Friends mark Sheldon Morgan's 40 years of service to Gilford

  • Published in Local News

GILFORD — Town officials and fellow employees sprung a surprise on Sheldon Morgan yesterday when, unbeknown to the director of Public Works, they threw a party, complete with speeches, proclamations, music and food, to mark his four decades in the employ of the town.

Escorted by Town Administrator Scott Dunn, an unsuspecting Morgan arrived at the Fire Station to find flags flying, music blaring and charcoal smoking as family, friends and coworkers prepared to celebrate a long ...

GILFORD — Town officials and fellow employees sprung a surprise on Sheldon Morgan yesterday when, unbeknown to the director of Public Works, they threw a party, complete with speeches, proclamations, music and food, to mark his four decades in the employ of the town.

Escorted by Town Administrator Scott Dunn, an unsuspecting Morgan arrived at the Fire Station to find flags flying, music blaring and charcoal smoking as family, friends and coworkers prepared to celebrate a long serving and much beloved public servant.

Following the national anthem, Selectmen John O'Brien presented Morgan with a certificate of achievement and plaque commemorating the first 40 years of his career. Remarking that a "plethora" of words capture Morgan's character and contributions, O'Brien chose "integrity, knowledge and service."

After Jane Ellis performed the song she has written to mark the bicentennial of the town, Finance Director Geoff Ruggles invited those with a story to tell to the podium.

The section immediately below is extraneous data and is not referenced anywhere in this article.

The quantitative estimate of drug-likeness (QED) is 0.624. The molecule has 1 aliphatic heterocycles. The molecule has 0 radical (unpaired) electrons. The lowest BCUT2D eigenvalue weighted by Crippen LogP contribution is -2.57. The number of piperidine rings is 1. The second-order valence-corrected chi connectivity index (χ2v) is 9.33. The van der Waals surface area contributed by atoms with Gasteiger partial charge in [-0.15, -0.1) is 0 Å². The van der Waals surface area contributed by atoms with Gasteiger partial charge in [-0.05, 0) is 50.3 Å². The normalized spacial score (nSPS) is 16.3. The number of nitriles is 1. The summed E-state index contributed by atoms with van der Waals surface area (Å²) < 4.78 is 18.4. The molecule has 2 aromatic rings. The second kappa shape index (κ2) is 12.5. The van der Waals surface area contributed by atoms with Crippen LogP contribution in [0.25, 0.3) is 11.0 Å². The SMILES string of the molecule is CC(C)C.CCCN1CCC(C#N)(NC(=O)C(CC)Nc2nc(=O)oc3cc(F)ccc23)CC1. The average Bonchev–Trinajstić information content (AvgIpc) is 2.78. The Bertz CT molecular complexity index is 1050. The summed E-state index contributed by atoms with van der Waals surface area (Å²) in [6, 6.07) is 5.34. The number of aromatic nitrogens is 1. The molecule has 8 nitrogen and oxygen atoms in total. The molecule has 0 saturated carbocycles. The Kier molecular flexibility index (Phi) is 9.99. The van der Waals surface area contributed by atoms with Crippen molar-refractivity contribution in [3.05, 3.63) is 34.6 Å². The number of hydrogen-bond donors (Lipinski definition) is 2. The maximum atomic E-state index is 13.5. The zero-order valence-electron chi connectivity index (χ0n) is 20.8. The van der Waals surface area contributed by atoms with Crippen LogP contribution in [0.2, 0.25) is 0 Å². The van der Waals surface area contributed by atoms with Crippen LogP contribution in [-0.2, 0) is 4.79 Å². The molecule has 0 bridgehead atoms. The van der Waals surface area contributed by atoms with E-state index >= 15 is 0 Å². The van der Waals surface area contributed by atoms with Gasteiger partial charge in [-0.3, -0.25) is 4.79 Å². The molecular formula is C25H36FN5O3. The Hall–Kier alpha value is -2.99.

"The funny ones I don't think I can talk about," said Dave Andrade, the Code Enforcement Officer, who then picked the word "relic" to describe Morgan.  A relic, he noted, is something that has survived, with "historic interest because of its  age and associations," and, with a nod to Morgan's wife Judy and daughter Heather, "serves as a keepsake or souvenir."

Witnessing Morgan's profound interest in keeping the town's history alive, the three Cemetery Trustees — Susan Leach, Judith Cott and Dee Chitty — congratulated the man they called "our steward."

While others lauded Morgan for the breadth and depth of his knowledge of the town, Firefighter Scott Mooney reminded him of the time Morgan got lost walking the boundary with Gilmanton.

Sandy McGonagle, who served three terms on the Selectboard, called Morgan "a good friend to our town."

His wife Judy, who joined the Department of Public Works just months after he did, read a proclamation commending  Morgan for his years of dedicated service from Governor John Lynch.

"You don't think about the time," Morgan said. "You think about interacting with the public. It's the men and women who have come and gone who really make the difference." With no immediate plans to retire, Morgan said "it's been a helluva ride and I don't plan to get off just yet."